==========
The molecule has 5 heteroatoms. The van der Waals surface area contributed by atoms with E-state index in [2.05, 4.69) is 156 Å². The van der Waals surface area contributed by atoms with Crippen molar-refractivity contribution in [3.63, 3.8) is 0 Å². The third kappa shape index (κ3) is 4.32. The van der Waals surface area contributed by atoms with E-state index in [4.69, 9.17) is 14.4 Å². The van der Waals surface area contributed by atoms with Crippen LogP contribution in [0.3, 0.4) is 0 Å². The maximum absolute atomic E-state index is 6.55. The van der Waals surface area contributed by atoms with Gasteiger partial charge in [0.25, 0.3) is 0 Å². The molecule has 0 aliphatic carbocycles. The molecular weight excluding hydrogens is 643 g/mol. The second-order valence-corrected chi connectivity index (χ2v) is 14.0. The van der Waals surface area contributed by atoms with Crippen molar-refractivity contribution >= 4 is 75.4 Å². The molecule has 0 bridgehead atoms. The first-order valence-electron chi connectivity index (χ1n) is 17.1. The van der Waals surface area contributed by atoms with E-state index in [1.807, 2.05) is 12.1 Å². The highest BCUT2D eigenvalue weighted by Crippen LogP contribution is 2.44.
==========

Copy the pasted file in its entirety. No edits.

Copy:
The molecule has 5 heteroatoms. The van der Waals surface area contributed by atoms with E-state index in [2.05, 4.69) is 156 Å². The van der Waals surface area contributed by atoms with Crippen molar-refractivity contribution in [3.63, 3.8) is 0 Å². The third kappa shape index (κ3) is 4.32. The van der Waals surface area contributed by atoms with E-state index in [4.69, 9.17) is 14.4 Å². The van der Waals surface area contributed by atoms with Crippen LogP contribution in [0.3, 0.4) is 0 Å². The maximum absolute atomic E-state index is 6.55. The van der Waals surface area contributed by atoms with Gasteiger partial charge in [0.25, 0.3) is 0 Å². The molecule has 0 aliphatic carbocycles. The molecular weight excluding hydrogens is 643 g/mol. The second-order valence-corrected chi connectivity index (χ2v) is 14.0. The van der Waals surface area contributed by atoms with Crippen molar-refractivity contribution >= 4 is 75.4 Å². The molecule has 0 bridgehead atoms. The first-order valence-electron chi connectivity index (χ1n) is 17.1. The van der Waals surface area contributed by atoms with E-state index in [1.807, 2.05) is 12.1 Å². The highest BCUT2D eigenvalue weighted by Crippen LogP contribution is 2.44.